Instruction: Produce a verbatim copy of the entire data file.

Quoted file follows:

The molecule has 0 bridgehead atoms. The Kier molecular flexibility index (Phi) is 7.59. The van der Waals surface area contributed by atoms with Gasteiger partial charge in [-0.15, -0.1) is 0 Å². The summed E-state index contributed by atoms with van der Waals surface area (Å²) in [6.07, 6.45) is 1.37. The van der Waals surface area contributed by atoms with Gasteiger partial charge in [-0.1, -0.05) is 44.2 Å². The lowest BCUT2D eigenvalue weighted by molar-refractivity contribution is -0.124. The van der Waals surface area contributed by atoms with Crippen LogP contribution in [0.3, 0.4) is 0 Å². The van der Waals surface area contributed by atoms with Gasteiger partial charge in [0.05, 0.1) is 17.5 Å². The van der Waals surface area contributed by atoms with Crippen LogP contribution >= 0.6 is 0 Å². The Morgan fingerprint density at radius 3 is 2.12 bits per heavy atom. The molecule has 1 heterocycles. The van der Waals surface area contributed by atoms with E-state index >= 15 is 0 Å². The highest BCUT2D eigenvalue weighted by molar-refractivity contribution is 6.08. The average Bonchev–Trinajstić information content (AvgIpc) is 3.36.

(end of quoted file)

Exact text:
The molecule has 0 bridgehead atoms. The Kier molecular flexibility index (Phi) is 7.59. The van der Waals surface area contributed by atoms with Gasteiger partial charge in [-0.15, -0.1) is 0 Å². The summed E-state index contributed by atoms with van der Waals surface area (Å²) in [6.07, 6.45) is 1.37. The van der Waals surface area contributed by atoms with Gasteiger partial charge in [-0.1, -0.05) is 44.2 Å². The lowest BCUT2D eigenvalue weighted by molar-refractivity contribution is -0.124. The van der Waals surface area contributed by atoms with Crippen LogP contribution in [0.3, 0.4) is 0 Å². The van der Waals surface area contributed by atoms with Gasteiger partial charge in [0.05, 0.1) is 17.5 Å². The van der Waals surface area contributed by atoms with Crippen LogP contribution >= 0.6 is 0 Å². The Morgan fingerprint density at radius 3 is 2.12 bits per heavy atom. The molecule has 1 heterocycles. The van der Waals surface area contributed by atoms with E-state index >= 15 is 0 Å². The highest BCUT2D eigenvalue weighted by molar-refractivity contribution is 6.08. The average Bonchev–Trinajstić information content (AvgIpc) is 3.36.